Stock Market Correction Update & Outlook: Beware Falling Bricks

Mark Arbeter

It happened again. Over the years, it seems like nearly every time I go on vacation, the all knowing Ms. Market rips higher or cascades lower.

It has happened three times since the beginning of October. So of course, it has been a volatile period for stocks over the past two months, so maybe I just couldn’t avoid the stock market volatility this time.

Seriously, and back to our regularly scheduled program, the bricks of the long bull market keep falling. And the foundation of the stock market is getting awfully shaky.

The S&P 500 (INDEXSP: .INX) is back toward the edge or precipice and if we don’t get another miraculous kick save, things could get quite nasty.

In some ways, the market reminds me of the 2015/2016 period, which turned into a nasty correction for the “500” and a bear market for many stocks. A stealth bear market I think I called it. There are so many studies that I have read lately, that for the most part, are at least bullish for the short- to intermediate-term. However, the failures in the studies represent bear market periods. This is what we saw in the ‘15/’16 period.

One of the major differences between now and then, is the absolute evisceration of the leading relative strength stocks (FANG and other issues) this time vs. a few years ago. Some of the leaders actually rose during the ‘15/’16 period. Leaders lead in a bull market, not get thrown into the trash heap.

As I said last week, the stock market is in an air pocket on the daily chart. That is, there is a region or price area where there is little support or resistance. We saw this earlier in the year when the speed of moves both up and down became very high. The air pocket lies between 2,600 and 2,817. Earlier in the year, this air pocket was between 2,533 and 2,802. The rally on Monday hit 2,800 and was followed by the train wreck on Tuesday and a weak Thursday opening so we are back toward the bottom of the range or air pocket once again.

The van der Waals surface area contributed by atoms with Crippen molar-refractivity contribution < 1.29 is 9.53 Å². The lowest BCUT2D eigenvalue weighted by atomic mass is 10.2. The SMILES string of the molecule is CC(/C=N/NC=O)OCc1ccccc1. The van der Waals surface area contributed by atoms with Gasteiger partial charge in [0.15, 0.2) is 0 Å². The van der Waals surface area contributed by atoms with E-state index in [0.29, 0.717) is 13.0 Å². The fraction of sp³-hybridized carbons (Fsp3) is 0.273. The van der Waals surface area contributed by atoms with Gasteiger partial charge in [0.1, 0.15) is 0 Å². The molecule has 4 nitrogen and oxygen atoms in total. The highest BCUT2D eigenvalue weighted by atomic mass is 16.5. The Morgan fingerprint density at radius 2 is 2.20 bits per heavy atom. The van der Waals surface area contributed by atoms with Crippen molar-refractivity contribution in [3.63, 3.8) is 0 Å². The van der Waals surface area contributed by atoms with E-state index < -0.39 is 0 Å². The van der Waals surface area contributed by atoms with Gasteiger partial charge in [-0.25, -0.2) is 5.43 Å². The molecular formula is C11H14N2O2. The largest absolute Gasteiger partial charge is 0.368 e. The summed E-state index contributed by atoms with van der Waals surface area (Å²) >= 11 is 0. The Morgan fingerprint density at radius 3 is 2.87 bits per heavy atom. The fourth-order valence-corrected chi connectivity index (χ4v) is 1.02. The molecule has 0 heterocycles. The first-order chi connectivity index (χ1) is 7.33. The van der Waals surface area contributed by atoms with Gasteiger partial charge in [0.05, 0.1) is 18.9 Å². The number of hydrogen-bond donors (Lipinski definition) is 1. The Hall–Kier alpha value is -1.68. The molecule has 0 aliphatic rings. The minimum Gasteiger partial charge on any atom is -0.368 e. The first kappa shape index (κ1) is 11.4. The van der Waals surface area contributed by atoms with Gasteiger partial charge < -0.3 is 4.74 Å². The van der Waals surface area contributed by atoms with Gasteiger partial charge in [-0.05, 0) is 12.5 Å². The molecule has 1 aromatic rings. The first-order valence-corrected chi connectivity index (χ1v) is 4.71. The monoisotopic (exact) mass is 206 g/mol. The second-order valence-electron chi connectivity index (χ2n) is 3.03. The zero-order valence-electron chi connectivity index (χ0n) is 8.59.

Speaking of the carnage on Tuesday, we saw some interesting data that could lead to a bounce in the short term. For instance, there was another clear washout in market breadth as the NYSE Composite had virtually zero new 52-week highs. This was recently seen near the February and April lows. It was also seen near the bottoms in ’15 and ’16.

NYSE up volume was only 26% of total NYSE volume, the weakest since the low in February. TRIN or the ARMS Index (advancing issues/declining issues / up volume/down volume) hit 2.79 on Tuesday, the most lopsided since its low in February. A high ARMS Index shows elevated (panic) selling pressure and often is close to at least a short-term (S.T.), if not intermediate-term (I.T.), low.

As far as an important positive breadth divergence, which is also seen many times at S.T./I.T. bottoms, new NYSE lows (common stock only) as a percentage of total NYSE issues traded has seen a nice decline as both the NYSE and the S&P 500 test their recent lows. At the market low on October 22, 9% of total NYSE issues were at 52-week lows. At Tuesday’s low, there were only 5% of total issues at new lows. It is very common to see positive divergences from this simple indicator at I.T. bottoms.